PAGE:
News

...Jewish Home Find Dogs are Good for Well-Being - Commercial Appeal - 11/26/2011

Saturday, November 26, 2011

By Lesley Young

When the maintenance crew at Memphis Jewish Home and Rehabilitation Center had to build an extra room for two new expected residents, they installed the door knobs a little lower than normal.

There was always a chance that Stormy and Speedy might want to let themselves out.

Stormy and Speedy are sibling greyhounds that retired from racing in 2006 and 2007, respectively, and took up residence at the Cordova home a little more than a year ago.

Their racing days might be over, but greyhounds Stormy and Speedy still like to cut loose down the halls of Memphis Jewish Home. "They have been loved ever since they came in the door," said Alene Roberts, the home's activity coordinator.

Danny Hoxie, who handles some of the maintenance around Memphis Jewish Home and Rehabilitation Center, is one of the staff members who care for the dogs.

"They have been loved ever since they came in the door," said Alene Roberts, the home's activity coordinator.

The lanky canines were adopted from the Mid-South Greyhound Adoption Option in May 2010 in an effort to benefit the health of residents and visiting rehabilitation patients.

So far, so good.

"Everybody just loves them, even the people who are here for a short time," said Jole Ashner, community relations director for the facility. "They really just brighten everyone's day."

Allen and Kay Iskiwitz created an endowment for the

160-bed facility to fund all of Speedy and Stormy's needs, including visiting groomers, food and lots and lots of treats.

"They know exactly which rooms to go to. They know who has treats," Ashner said.

They are particularly fond of Rebecca Franklin, 98, who has lived at the home for nine years.

"They used to be my buddies all the time, until the rest of (the residents) started feeding them, too," Franklin said. "They will come to my room and look in, and if I'm sleeping, they'll lick my feet."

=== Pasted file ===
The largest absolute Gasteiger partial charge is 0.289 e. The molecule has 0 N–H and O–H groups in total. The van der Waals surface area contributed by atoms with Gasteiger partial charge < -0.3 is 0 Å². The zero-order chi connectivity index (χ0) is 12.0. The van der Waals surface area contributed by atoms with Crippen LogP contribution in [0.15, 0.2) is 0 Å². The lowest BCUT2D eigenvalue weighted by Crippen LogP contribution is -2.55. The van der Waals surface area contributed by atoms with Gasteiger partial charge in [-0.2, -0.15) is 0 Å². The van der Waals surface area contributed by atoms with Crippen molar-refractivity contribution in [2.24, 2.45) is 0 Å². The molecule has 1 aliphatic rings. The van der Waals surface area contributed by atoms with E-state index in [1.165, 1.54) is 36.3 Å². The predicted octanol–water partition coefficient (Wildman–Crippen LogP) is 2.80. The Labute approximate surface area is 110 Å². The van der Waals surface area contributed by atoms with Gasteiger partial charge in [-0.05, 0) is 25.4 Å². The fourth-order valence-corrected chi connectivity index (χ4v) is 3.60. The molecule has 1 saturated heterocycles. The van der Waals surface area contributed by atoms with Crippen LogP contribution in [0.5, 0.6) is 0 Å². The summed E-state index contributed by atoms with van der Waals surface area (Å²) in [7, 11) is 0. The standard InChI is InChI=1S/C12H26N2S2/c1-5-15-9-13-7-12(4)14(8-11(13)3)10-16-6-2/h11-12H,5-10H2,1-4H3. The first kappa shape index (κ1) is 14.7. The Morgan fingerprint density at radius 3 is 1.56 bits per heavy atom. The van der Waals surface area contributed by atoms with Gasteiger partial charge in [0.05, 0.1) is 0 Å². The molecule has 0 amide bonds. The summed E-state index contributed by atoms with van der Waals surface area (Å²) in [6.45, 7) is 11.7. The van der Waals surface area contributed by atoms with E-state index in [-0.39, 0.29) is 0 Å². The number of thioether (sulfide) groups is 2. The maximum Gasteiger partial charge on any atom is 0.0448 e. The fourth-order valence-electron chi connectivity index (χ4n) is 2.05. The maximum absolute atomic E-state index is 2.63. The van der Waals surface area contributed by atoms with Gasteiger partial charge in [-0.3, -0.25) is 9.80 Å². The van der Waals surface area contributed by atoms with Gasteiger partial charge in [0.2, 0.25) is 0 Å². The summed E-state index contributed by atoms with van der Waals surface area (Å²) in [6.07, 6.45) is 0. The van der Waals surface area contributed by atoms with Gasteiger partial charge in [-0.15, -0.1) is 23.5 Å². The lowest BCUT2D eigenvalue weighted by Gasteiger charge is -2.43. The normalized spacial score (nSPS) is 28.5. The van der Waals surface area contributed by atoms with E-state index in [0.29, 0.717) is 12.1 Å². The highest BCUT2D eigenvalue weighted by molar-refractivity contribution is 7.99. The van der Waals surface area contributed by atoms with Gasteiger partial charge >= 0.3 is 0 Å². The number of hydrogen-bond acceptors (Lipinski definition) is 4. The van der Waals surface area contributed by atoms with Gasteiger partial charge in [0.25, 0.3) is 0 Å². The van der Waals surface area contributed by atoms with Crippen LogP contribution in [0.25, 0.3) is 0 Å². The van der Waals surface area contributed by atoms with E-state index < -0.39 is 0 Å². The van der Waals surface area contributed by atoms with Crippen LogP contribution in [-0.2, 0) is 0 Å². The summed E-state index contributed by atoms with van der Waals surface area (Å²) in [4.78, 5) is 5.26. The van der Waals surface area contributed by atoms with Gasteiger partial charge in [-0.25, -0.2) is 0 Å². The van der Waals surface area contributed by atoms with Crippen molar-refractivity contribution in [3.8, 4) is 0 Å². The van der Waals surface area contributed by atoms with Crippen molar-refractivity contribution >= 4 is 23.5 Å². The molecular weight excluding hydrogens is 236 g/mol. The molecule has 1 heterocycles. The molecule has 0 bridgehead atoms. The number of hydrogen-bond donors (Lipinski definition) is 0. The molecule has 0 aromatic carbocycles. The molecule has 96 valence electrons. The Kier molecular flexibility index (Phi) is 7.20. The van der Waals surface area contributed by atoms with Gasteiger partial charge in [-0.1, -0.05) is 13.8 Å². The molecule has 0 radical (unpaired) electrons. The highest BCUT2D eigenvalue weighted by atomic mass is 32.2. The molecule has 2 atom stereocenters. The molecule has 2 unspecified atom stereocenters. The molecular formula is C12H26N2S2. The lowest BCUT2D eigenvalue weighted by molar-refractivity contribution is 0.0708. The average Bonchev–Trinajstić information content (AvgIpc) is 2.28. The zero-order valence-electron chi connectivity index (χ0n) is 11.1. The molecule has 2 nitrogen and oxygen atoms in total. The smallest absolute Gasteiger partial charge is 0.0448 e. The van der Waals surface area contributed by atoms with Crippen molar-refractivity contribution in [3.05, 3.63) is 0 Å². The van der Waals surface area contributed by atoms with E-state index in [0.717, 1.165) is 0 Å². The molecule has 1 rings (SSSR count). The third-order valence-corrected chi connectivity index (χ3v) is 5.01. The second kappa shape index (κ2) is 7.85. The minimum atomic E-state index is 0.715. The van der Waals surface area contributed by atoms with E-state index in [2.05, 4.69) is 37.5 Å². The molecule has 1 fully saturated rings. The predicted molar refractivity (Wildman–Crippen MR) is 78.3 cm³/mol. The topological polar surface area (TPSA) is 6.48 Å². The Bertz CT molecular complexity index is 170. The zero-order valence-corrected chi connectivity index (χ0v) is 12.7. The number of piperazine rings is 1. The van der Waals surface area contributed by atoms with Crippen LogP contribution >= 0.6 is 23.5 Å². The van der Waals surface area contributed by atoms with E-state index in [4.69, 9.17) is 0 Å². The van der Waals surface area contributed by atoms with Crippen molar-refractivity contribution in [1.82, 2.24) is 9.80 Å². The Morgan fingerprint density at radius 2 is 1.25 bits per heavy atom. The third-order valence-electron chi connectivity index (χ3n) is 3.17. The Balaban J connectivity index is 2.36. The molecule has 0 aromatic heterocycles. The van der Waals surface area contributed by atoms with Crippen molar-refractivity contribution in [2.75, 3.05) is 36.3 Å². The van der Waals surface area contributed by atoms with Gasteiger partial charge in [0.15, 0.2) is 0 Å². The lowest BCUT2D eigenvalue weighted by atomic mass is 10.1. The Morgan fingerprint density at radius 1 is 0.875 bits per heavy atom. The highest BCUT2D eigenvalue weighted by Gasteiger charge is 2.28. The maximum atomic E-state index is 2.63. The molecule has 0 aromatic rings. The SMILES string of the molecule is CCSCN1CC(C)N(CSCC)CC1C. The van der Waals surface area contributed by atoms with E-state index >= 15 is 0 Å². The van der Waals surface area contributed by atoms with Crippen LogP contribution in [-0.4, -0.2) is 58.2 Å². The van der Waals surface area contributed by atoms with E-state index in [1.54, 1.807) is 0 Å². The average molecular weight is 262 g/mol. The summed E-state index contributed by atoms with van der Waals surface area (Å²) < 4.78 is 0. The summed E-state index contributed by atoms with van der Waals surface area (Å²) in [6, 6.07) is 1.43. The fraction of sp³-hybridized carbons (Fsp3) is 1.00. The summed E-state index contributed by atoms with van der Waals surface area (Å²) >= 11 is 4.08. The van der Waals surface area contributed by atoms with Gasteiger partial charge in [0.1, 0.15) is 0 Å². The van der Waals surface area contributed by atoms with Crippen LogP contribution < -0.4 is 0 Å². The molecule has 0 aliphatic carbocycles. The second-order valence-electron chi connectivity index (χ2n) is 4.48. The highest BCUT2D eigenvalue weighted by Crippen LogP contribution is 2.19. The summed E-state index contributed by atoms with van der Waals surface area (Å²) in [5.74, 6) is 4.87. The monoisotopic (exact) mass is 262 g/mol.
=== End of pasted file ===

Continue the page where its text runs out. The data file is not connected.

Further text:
Studies show that pet ownership can boost serotonin levels, lower blood pressure and extend life spans.

"There is a study that shows among stockbrokers who had high blood pressure, their blood pressure was lowered if they had a pet," said Michael San Filippo, spokesman for the American Veterinary Medical Association.

"Studies also show that heart attack survivors lived longer if they had pets, and petting or playing with a dog or cat can raise levels of serotonin. They're just good for your physical and mental well-being."

In a 2001 study published by the American Heart Association, responses to mental stress were significantly lower among pet owners who received blood pressure medication lisinopril relative to those who received only the medication.

"Sometimes we use them as motivation to get the patients down here. We'll say, 'Stormy and Speedy might be in therapy,'" said physical therapist assistant Lindsey Williams.

"They help with functional skills, such as reaching to give them a treat, or touching them," added rehabilitation director Paul Evans.

When times are tough and a patient is ready to give up during a rehab session, Speedy and Stormy sweep in and save the day.

"If a patient gets frustrated because they are not able to do something they once could, the dogs will get them talking and reminiscing about the pets they had or other stories from their past," said Janet Bush, resident speech pathologist. "They help us connect with the patients a lot better. They get the patients on the same level."

Staff members of Downtown's RedRover Sales and Marketing always have a better day at the office when it is pet day.

"I think it fosters greater creativity, and it's good for stress reduction. When it's a stressful day and you have your nose to the grindstone, they just lighten the mood," said Lori Turner, owner of the Memphis RedRover firm. "Plus you worry less about them being home alone all day."

That's not something Stormy and Speedy worry about too much.

They have 100 residents to keep them company, 60 temporary rehabilitation patients, and a full staff to walk them throughout the day and at night.

Using the endowment, which is set up to always provide pets for the home, staff members chose greyhounds specifically because of their personality and size.

"Greyhounds have the best temperament for a population like this. They are always on an even keel and calm. Plus, they are the right height for people in wheelchairs or lying in bed. And they don't have much dander," said C.J. Casanova, administrative liaison for the home.

"We knew we wanted two, and two who were used to being together. We were fortunate we got a brother and sister," Casanova said. "It's sort of who owns whom around here. Very few people don't care for them, especially when they show how they can run."

That's inside, down a long hallway, where they promptly make a left at the end.

"That's the therapy room. They know therapy has treats," Casanova said.

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